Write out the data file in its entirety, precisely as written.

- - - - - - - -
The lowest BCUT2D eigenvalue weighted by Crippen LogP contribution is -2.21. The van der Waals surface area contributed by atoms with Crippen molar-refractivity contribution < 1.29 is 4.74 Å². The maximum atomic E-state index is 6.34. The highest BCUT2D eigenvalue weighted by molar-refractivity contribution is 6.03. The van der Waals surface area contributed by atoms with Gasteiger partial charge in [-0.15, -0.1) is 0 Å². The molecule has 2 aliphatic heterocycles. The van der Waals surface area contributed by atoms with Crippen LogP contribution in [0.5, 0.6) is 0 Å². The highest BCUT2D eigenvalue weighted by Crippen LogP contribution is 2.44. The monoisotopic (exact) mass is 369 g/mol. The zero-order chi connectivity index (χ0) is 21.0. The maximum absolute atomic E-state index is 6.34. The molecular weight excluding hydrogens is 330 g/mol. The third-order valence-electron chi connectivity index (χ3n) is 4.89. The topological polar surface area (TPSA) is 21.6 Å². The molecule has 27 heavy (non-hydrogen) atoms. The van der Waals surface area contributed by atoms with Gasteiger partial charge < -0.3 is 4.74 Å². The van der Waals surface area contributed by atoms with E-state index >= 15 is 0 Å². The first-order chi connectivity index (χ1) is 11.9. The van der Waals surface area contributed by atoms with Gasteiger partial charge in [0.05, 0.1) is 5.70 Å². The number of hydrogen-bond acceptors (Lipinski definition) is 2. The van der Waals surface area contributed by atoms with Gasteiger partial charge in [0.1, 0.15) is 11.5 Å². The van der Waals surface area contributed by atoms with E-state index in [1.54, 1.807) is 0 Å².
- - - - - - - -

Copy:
The lowest BCUT2D eigenvalue weighted by Crippen LogP contribution is -2.21. The van der Waals surface area contributed by atoms with Crippen molar-refractivity contribution < 1.29 is 4.74 Å². The maximum atomic E-state index is 6.34. The highest BCUT2D eigenvalue weighted by molar-refractivity contribution is 6.03. The van der Waals surface area contributed by atoms with Gasteiger partial charge in [-0.15, -0.1) is 0 Å². The molecule has 2 aliphatic heterocycles. The van der Waals surface area contributed by atoms with Crippen LogP contribution in [0.5, 0.6) is 0 Å². The highest BCUT2D eigenvalue weighted by Crippen LogP contribution is 2.44. The monoisotopic (exact) mass is 369 g/mol. The zero-order chi connectivity index (χ0) is 21.0. The maximum absolute atomic E-state index is 6.34. The molecular weight excluding hydrogens is 330 g/mol. The third-order valence-electron chi connectivity index (χ3n) is 4.89. The topological polar surface area (TPSA) is 21.6 Å². The molecule has 27 heavy (non-hydrogen) atoms. The van der Waals surface area contributed by atoms with Gasteiger partial charge < -0.3 is 4.74 Å². The van der Waals surface area contributed by atoms with E-state index >= 15 is 0 Å². The first-order chi connectivity index (χ1) is 11.9. The van der Waals surface area contributed by atoms with Gasteiger partial charge in [0.05, 0.1) is 5.70 Å². The number of hydrogen-bond acceptors (Lipinski definition) is 2. The van der Waals surface area contributed by atoms with Gasteiger partial charge in [0.1, 0.15) is 11.5 Å². The van der Waals surface area contributed by atoms with E-state index in [1.54, 1.807) is 0 Å².